US Senator Jeanne Shaheen will begin airing two new television advertisements — one sharply negative against Scott Brown, one brightly positive — on Tuesday.
The first spot paints Brown, her likely GOP opponent, as driven by self-interest and monied interests rather than an everyman looking out for regular folks. The second highlights her accomplishments for New Hampshire, from protecting jobs to helping get a clinic for veterans open to backing big local transportation projects.
Taken together, the ads distill earlier TV efforts from Shaheen and highlight the major contrast the first-term senator is pitching to voters between her and Brown, who is widely expected to win today’s GOP primary and face Shaheen in November. Shaheen has no competition in today’s Democratic primary.
Brown, for his part, has defined himself as an independent voice for New Hampshire and repeatedly attacked Shaheen for voting in lockstep with President Obama, who polls have found is not popular in New Hampshire.
Shaheen’s new 30-second attack TV ad begins with a male narrator speaking over big band music.
“The real Scott Brown, not this guy,” he says as an image of a smiling Brown, in his trademark barncoat, flashes on the screen. “This guy,” the narrator says, as the image of Brown changes to one of him looking angry in a tuxedo. The soundtrack warbles: “money, money.”
The ad juxtaposes actions Brown has taken with things that have happened to everyday people.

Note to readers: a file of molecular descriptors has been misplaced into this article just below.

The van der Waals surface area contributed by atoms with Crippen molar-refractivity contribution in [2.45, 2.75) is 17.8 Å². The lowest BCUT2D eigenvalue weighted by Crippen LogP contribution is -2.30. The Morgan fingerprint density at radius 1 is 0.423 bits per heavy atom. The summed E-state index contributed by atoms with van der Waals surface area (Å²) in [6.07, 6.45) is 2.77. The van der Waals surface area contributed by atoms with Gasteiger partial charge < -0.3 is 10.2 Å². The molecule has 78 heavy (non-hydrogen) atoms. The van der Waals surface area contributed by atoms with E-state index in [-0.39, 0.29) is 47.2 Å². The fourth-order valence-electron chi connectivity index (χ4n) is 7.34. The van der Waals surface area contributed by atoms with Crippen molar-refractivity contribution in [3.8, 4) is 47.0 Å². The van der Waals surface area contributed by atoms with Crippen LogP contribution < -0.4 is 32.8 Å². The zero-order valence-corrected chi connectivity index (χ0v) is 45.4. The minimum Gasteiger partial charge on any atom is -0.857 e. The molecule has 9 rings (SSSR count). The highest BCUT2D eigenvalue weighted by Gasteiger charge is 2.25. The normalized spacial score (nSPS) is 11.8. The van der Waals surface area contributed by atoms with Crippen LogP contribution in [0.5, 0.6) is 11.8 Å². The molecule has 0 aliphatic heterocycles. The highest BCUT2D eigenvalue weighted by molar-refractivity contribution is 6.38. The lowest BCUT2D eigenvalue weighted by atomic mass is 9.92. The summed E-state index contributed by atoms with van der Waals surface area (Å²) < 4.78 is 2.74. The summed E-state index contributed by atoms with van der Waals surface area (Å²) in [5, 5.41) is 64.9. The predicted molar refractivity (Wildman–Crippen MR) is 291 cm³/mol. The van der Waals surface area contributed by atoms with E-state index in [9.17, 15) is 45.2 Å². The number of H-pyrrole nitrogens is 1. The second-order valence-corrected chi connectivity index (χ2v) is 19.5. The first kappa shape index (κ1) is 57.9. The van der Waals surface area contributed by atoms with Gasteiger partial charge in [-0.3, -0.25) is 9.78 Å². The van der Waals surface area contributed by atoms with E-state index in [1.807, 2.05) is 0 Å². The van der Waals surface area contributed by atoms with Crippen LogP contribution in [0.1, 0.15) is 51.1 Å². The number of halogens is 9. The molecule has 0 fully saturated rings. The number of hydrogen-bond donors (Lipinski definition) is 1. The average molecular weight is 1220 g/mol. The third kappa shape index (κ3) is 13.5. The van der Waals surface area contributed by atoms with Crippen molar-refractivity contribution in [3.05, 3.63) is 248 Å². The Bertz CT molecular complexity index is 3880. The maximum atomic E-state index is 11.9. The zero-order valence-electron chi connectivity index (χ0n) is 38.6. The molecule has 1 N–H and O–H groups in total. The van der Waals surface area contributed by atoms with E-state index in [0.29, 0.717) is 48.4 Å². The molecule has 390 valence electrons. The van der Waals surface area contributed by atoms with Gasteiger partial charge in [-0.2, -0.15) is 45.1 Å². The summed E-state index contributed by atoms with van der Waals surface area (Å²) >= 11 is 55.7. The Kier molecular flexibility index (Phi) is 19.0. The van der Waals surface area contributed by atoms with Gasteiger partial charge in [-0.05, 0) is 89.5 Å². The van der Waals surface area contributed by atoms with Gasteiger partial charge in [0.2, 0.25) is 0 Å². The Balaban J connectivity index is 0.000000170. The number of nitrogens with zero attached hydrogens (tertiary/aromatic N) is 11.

It attacks Brown for having “voted Big Oil more than $20 billion in taxpayer subsidies,” while gas prices have gone up. It’s referencing a 2012 vote by Brown against allowing a bill aimed at curtailing certain tax benefits for large oil companies from moving forward, along with a similar 2011 vote on a similar bill.
It also dings Brown for having “saved Wall Street $19 billion” — referring to his opposition as a Massachusetts US senator to a proposed tax on big banks and hedge funds — while people have faced foreclosures.
Finally, it says he is getting money from a company that sends jobs to other countries. The Telegraph of Nashua reported last month that Brown has earned almost $300,000 “sitting on the board of directors of a Massachusetts company with a penchant for exporting jobs to cheap foreign labor alternatives such as China ...”
The ad ends with narrator saying Brown is not for New Hampshire, never was and never will be.
Elizabeth Guyton, a Brown spokeswoman, brushed off the spot.
“Negative attacks didn’t stop Scott Brown in the primary, and they’re not going to stop him now,” she said in a statement.
Guyton added that attack spots won’t “obscure the major difference in this race: Jeanne Shaheen votes with President Obama 99% of the time. Scott Brown will be an independent senator who votes for New Hampshire first.”
Shaheen’s second ad, the positive one, reprises themes from previous ads she has aired.
It features New Hampshire people praising her work on their behalf and trumpeting her bipartisan credentials.
“She fights for the people of New Hampshire,” a man identified as Eddie DeBlois says near the end of the 30-second spot.
The ads, which will air on Boston-area broadcast television, WMUR-TV and statewide New Hampshire cable television, are set to begin this evening.
“These ads highlight the very clear choice voters will have in November,” said Mike Vlacich, Shaheen’s campaign manager, in a statement. “Scott Brown is in this race for his own interests ... Jeanne Shaheen has spent her entire career fighting to make a difference for New Hampshire ...”